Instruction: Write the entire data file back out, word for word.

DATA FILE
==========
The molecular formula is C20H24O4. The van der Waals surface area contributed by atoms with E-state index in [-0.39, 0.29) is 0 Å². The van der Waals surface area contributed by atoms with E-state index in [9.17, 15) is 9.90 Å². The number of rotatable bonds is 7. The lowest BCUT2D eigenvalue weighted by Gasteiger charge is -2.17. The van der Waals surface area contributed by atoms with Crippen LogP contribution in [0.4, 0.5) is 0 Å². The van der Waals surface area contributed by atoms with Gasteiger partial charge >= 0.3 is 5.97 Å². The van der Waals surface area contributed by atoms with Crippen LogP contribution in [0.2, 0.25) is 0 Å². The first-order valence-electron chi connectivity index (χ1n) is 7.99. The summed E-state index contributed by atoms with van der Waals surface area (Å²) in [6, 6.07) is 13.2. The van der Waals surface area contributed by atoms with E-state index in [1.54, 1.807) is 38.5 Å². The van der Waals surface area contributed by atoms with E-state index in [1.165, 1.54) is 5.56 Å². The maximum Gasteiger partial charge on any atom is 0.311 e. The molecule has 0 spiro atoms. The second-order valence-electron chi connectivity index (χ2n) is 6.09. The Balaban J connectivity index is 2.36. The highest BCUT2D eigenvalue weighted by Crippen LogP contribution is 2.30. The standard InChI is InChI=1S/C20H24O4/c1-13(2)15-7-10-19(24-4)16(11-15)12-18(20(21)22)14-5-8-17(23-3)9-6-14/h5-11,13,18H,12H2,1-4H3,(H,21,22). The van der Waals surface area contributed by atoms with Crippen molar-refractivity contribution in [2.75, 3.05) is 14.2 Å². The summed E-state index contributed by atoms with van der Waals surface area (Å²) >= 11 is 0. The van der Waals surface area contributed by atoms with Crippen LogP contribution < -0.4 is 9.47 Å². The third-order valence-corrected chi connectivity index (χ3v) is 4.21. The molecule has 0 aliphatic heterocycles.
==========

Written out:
The molecular formula is C20H24O4. The van der Waals surface area contributed by atoms with E-state index in [-0.39, 0.29) is 0 Å². The van der Waals surface area contributed by atoms with E-state index in [9.17, 15) is 9.90 Å². The number of rotatable bonds is 7. The lowest BCUT2D eigenvalue weighted by Gasteiger charge is -2.17. The van der Waals surface area contributed by atoms with Crippen LogP contribution in [0.4, 0.5) is 0 Å². The van der Waals surface area contributed by atoms with Gasteiger partial charge >= 0.3 is 5.97 Å². The van der Waals surface area contributed by atoms with Crippen LogP contribution in [0.2, 0.25) is 0 Å². The first-order valence-electron chi connectivity index (χ1n) is 7.99. The summed E-state index contributed by atoms with van der Waals surface area (Å²) in [6, 6.07) is 13.2. The van der Waals surface area contributed by atoms with E-state index in [1.54, 1.807) is 38.5 Å². The van der Waals surface area contributed by atoms with E-state index in [1.165, 1.54) is 5.56 Å². The maximum Gasteiger partial charge on any atom is 0.311 e. The molecule has 0 spiro atoms. The second-order valence-electron chi connectivity index (χ2n) is 6.09. The Balaban J connectivity index is 2.36. The highest BCUT2D eigenvalue weighted by Crippen LogP contribution is 2.30. The standard InChI is InChI=1S/C20H24O4/c1-13(2)15-7-10-19(24-4)16(11-15)12-18(20(21)22)14-5-8-17(23-3)9-6-14/h5-11,13,18H,12H2,1-4H3,(H,21,22). The van der Waals surface area contributed by atoms with Crippen molar-refractivity contribution in [2.75, 3.05) is 14.2 Å². The summed E-state index contributed by atoms with van der Waals surface area (Å²) >= 11 is 0. The van der Waals surface area contributed by atoms with Crippen LogP contribution < -0.4 is 9.47 Å². The third-order valence-corrected chi connectivity index (χ3v) is 4.21. The molecule has 0 aliphatic heterocycles.